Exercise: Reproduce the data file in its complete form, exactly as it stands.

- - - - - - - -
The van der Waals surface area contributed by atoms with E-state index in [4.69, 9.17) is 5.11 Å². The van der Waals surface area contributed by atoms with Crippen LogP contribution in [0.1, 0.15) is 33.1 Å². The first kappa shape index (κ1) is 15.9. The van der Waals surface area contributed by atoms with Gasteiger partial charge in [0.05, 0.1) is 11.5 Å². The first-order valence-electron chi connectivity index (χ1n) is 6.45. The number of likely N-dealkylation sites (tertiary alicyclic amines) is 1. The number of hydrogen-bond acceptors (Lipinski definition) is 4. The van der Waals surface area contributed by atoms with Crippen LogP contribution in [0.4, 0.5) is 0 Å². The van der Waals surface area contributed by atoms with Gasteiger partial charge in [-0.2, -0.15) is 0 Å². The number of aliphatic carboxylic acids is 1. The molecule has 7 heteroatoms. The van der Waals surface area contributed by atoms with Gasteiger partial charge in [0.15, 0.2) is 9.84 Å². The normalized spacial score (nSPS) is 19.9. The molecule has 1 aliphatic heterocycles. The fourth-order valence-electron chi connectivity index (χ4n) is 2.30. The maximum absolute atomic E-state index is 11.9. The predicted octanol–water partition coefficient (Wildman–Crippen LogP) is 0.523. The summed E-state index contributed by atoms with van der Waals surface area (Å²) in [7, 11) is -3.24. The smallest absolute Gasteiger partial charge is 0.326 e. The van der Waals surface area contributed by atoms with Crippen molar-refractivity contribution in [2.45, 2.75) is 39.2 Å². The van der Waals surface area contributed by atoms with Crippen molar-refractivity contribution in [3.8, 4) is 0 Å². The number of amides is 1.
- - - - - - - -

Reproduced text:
The van der Waals surface area contributed by atoms with E-state index in [4.69, 9.17) is 5.11 Å². The van der Waals surface area contributed by atoms with Crippen LogP contribution in [0.1, 0.15) is 33.1 Å². The first kappa shape index (κ1) is 15.9. The van der Waals surface area contributed by atoms with Gasteiger partial charge in [0.05, 0.1) is 11.5 Å². The first-order valence-electron chi connectivity index (χ1n) is 6.45. The number of likely N-dealkylation sites (tertiary alicyclic amines) is 1. The number of hydrogen-bond acceptors (Lipinski definition) is 4. The van der Waals surface area contributed by atoms with Crippen LogP contribution in [0.4, 0.5) is 0 Å². The van der Waals surface area contributed by atoms with Gasteiger partial charge in [-0.2, -0.15) is 0 Å². The number of aliphatic carboxylic acids is 1. The molecule has 7 heteroatoms. The van der Waals surface area contributed by atoms with Gasteiger partial charge in [0.15, 0.2) is 9.84 Å². The normalized spacial score (nSPS) is 19.9. The molecule has 1 aliphatic heterocycles. The fourth-order valence-electron chi connectivity index (χ4n) is 2.30. The maximum absolute atomic E-state index is 11.9. The predicted octanol–water partition coefficient (Wildman–Crippen LogP) is 0.523. The summed E-state index contributed by atoms with van der Waals surface area (Å²) in [7, 11) is -3.24. The smallest absolute Gasteiger partial charge is 0.326 e. The van der Waals surface area contributed by atoms with Crippen molar-refractivity contribution in [2.45, 2.75) is 39.2 Å². The van der Waals surface area contributed by atoms with Crippen molar-refractivity contribution in [3.8, 4) is 0 Å². The number of amides is 1.